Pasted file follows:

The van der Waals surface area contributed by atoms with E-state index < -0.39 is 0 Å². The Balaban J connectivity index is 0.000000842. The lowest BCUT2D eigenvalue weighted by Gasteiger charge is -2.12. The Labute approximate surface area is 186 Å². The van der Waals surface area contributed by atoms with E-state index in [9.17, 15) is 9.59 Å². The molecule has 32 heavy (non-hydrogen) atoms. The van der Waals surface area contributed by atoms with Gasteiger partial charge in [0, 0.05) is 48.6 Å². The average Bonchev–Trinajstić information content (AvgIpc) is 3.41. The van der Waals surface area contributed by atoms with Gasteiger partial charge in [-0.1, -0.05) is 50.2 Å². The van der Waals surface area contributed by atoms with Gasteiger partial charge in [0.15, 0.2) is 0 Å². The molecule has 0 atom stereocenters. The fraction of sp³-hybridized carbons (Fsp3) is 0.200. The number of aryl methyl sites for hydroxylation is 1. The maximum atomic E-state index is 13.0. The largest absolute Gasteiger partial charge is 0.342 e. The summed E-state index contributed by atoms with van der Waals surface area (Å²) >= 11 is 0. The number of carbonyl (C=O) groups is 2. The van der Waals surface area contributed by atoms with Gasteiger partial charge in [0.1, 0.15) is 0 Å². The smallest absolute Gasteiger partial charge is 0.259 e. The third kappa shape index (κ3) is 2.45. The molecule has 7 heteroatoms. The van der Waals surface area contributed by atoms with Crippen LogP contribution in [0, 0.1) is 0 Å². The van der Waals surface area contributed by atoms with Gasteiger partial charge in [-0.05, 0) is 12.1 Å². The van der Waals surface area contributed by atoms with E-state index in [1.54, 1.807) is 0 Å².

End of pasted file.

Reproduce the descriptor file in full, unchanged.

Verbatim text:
The van der Waals surface area contributed by atoms with E-state index < -0.39 is 0 Å². The Balaban J connectivity index is 0.000000842. The lowest BCUT2D eigenvalue weighted by Gasteiger charge is -2.12. The Labute approximate surface area is 186 Å². The van der Waals surface area contributed by atoms with E-state index in [9.17, 15) is 9.59 Å². The molecule has 32 heavy (non-hydrogen) atoms. The van der Waals surface area contributed by atoms with Gasteiger partial charge in [0, 0.05) is 48.6 Å². The average Bonchev–Trinajstić information content (AvgIpc) is 3.41. The van der Waals surface area contributed by atoms with Gasteiger partial charge in [-0.1, -0.05) is 50.2 Å². The van der Waals surface area contributed by atoms with Gasteiger partial charge in [0.15, 0.2) is 0 Å². The molecule has 0 atom stereocenters. The fraction of sp³-hybridized carbons (Fsp3) is 0.200. The number of aryl methyl sites for hydroxylation is 1. The maximum atomic E-state index is 13.0. The largest absolute Gasteiger partial charge is 0.342 e. The summed E-state index contributed by atoms with van der Waals surface area (Å²) >= 11 is 0. The number of carbonyl (C=O) groups is 2. The van der Waals surface area contributed by atoms with Gasteiger partial charge in [0.1, 0.15) is 0 Å². The smallest absolute Gasteiger partial charge is 0.259 e. The third kappa shape index (κ3) is 2.45. The molecule has 7 heteroatoms. The van der Waals surface area contributed by atoms with Crippen LogP contribution in [0, 0.1) is 0 Å². The van der Waals surface area contributed by atoms with Gasteiger partial charge in [-0.05, 0) is 12.1 Å². The van der Waals surface area contributed by atoms with E-state index in [1.54, 1.807) is 0 Å².